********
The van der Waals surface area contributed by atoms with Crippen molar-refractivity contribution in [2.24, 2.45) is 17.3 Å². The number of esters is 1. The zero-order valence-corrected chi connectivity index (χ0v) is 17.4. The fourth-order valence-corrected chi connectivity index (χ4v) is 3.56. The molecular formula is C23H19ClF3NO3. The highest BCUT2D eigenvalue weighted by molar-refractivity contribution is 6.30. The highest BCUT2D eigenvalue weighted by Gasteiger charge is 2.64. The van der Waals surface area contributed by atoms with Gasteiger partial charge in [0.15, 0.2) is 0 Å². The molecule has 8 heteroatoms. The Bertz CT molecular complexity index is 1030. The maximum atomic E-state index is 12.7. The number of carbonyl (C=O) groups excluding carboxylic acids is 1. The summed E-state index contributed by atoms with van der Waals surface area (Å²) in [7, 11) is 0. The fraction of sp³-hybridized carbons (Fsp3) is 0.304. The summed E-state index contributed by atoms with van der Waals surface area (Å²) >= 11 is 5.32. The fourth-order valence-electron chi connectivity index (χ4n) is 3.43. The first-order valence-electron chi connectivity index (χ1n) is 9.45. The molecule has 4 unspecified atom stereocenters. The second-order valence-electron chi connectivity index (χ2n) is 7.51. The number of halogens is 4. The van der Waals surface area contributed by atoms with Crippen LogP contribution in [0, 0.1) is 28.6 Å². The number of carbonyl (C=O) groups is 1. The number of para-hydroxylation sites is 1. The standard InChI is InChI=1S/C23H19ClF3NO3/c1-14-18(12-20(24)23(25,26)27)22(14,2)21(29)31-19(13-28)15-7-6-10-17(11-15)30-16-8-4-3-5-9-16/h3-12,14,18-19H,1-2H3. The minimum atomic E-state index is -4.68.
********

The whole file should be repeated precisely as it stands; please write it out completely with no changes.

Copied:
The van der Waals surface area contributed by atoms with Crippen molar-refractivity contribution in [2.24, 2.45) is 17.3 Å². The number of esters is 1. The zero-order valence-corrected chi connectivity index (χ0v) is 17.4. The fourth-order valence-corrected chi connectivity index (χ4v) is 3.56. The molecular formula is C23H19ClF3NO3. The highest BCUT2D eigenvalue weighted by molar-refractivity contribution is 6.30. The highest BCUT2D eigenvalue weighted by Gasteiger charge is 2.64. The van der Waals surface area contributed by atoms with Gasteiger partial charge in [0.15, 0.2) is 0 Å². The molecule has 8 heteroatoms. The Bertz CT molecular complexity index is 1030. The maximum atomic E-state index is 12.7. The number of carbonyl (C=O) groups excluding carboxylic acids is 1. The summed E-state index contributed by atoms with van der Waals surface area (Å²) in [7, 11) is 0. The fraction of sp³-hybridized carbons (Fsp3) is 0.304. The summed E-state index contributed by atoms with van der Waals surface area (Å²) >= 11 is 5.32. The fourth-order valence-electron chi connectivity index (χ4n) is 3.43. The first-order valence-electron chi connectivity index (χ1n) is 9.45. The molecule has 4 unspecified atom stereocenters. The second-order valence-electron chi connectivity index (χ2n) is 7.51. The number of halogens is 4. The van der Waals surface area contributed by atoms with Crippen LogP contribution in [0, 0.1) is 28.6 Å². The number of carbonyl (C=O) groups is 1. The number of para-hydroxylation sites is 1. The standard InChI is InChI=1S/C23H19ClF3NO3/c1-14-18(12-20(24)23(25,26)27)22(14,2)21(29)31-19(13-28)15-7-6-10-17(11-15)30-16-8-4-3-5-9-16/h3-12,14,18-19H,1-2H3. The minimum atomic E-state index is -4.68.